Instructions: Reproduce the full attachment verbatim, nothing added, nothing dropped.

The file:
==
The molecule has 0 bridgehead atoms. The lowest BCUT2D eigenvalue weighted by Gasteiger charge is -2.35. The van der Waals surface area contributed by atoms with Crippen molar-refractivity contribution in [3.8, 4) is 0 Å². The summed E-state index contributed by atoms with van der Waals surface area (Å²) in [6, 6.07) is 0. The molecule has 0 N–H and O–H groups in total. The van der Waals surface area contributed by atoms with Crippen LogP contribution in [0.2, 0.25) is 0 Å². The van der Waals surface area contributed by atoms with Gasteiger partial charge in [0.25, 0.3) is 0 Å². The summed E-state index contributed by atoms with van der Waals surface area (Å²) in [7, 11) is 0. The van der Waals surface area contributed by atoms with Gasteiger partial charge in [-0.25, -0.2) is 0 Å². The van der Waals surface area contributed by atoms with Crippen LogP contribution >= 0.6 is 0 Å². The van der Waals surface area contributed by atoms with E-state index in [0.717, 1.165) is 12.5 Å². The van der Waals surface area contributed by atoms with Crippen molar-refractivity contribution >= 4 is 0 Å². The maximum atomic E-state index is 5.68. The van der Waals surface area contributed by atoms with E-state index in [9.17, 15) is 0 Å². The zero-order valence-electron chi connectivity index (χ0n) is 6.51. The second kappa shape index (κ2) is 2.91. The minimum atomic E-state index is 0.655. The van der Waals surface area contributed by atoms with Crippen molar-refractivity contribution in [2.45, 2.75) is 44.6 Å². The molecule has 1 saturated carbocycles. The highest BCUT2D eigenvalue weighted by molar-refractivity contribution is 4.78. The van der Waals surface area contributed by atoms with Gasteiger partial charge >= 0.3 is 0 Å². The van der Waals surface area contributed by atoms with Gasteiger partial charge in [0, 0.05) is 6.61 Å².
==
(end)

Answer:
The molecule has 0 bridgehead atoms. The lowest BCUT2D eigenvalue weighted by Gasteiger charge is -2.35. The van der Waals surface area contributed by atoms with Crippen molar-refractivity contribution in [3.8, 4) is 0 Å². The summed E-state index contributed by atoms with van der Waals surface area (Å²) in [6, 6.07) is 0. The molecule has 0 N–H and O–H groups in total. The van der Waals surface area contributed by atoms with Crippen LogP contribution in [0.2, 0.25) is 0 Å². The van der Waals surface area contributed by atoms with Gasteiger partial charge in [0.25, 0.3) is 0 Å². The summed E-state index contributed by atoms with van der Waals surface area (Å²) in [7, 11) is 0. The van der Waals surface area contributed by atoms with Gasteiger partial charge in [-0.25, -0.2) is 0 Å². The van der Waals surface area contributed by atoms with Crippen LogP contribution >= 0.6 is 0 Å². The van der Waals surface area contributed by atoms with E-state index in [0.717, 1.165) is 12.5 Å². The van der Waals surface area contributed by atoms with Crippen molar-refractivity contribution >= 4 is 0 Å². The maximum atomic E-state index is 5.68. The van der Waals surface area contributed by atoms with E-state index in [9.17, 15) is 0 Å². The zero-order valence-electron chi connectivity index (χ0n) is 6.51. The second kappa shape index (κ2) is 2.91. The minimum atomic E-state index is 0.655. The van der Waals surface area contributed by atoms with Crippen molar-refractivity contribution in [2.45, 2.75) is 44.6 Å². The molecule has 1 saturated carbocycles. The highest BCUT2D eigenvalue weighted by molar-refractivity contribution is 4.78. The van der Waals surface area contributed by atoms with Gasteiger partial charge >= 0.3 is 0 Å². The van der Waals surface area contributed by atoms with Gasteiger partial charge in [0, 0.05) is 6.61 Å².